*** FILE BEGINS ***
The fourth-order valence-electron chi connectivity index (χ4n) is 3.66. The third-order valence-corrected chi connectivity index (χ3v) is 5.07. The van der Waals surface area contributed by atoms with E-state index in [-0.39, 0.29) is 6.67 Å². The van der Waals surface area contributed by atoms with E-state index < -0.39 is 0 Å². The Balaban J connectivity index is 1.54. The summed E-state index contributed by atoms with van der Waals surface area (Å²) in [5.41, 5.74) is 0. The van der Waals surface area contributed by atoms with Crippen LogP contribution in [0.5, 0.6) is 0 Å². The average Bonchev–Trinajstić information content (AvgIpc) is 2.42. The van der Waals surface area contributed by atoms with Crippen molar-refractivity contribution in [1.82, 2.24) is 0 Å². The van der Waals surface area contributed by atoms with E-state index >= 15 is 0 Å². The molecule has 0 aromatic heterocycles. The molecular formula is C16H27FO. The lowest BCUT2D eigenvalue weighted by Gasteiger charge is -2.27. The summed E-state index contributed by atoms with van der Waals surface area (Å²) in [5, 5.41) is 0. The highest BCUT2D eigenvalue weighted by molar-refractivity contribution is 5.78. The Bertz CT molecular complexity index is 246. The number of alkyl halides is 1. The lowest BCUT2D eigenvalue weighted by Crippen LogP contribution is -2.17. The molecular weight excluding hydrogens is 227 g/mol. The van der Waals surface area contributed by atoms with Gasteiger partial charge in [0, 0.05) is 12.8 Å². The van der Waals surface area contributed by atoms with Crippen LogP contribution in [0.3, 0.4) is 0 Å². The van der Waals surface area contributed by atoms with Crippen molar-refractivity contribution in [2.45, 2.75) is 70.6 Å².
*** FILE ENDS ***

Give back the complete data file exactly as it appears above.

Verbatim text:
The fourth-order valence-electron chi connectivity index (χ4n) is 3.66. The third-order valence-corrected chi connectivity index (χ3v) is 5.07. The van der Waals surface area contributed by atoms with E-state index in [-0.39, 0.29) is 6.67 Å². The van der Waals surface area contributed by atoms with E-state index < -0.39 is 0 Å². The Balaban J connectivity index is 1.54. The summed E-state index contributed by atoms with van der Waals surface area (Å²) in [5.41, 5.74) is 0. The van der Waals surface area contributed by atoms with Crippen LogP contribution in [0.5, 0.6) is 0 Å². The average Bonchev–Trinajstić information content (AvgIpc) is 2.42. The van der Waals surface area contributed by atoms with Crippen molar-refractivity contribution in [1.82, 2.24) is 0 Å². The van der Waals surface area contributed by atoms with E-state index >= 15 is 0 Å². The molecule has 0 aromatic heterocycles. The molecular formula is C16H27FO. The lowest BCUT2D eigenvalue weighted by Gasteiger charge is -2.27. The summed E-state index contributed by atoms with van der Waals surface area (Å²) in [5, 5.41) is 0. The highest BCUT2D eigenvalue weighted by molar-refractivity contribution is 5.78. The Bertz CT molecular complexity index is 246. The number of alkyl halides is 1. The lowest BCUT2D eigenvalue weighted by Crippen LogP contribution is -2.17. The molecular weight excluding hydrogens is 227 g/mol. The van der Waals surface area contributed by atoms with Gasteiger partial charge in [0, 0.05) is 12.8 Å². The van der Waals surface area contributed by atoms with Crippen LogP contribution in [0.3, 0.4) is 0 Å². The van der Waals surface area contributed by atoms with Crippen molar-refractivity contribution in [2.45, 2.75) is 70.6 Å².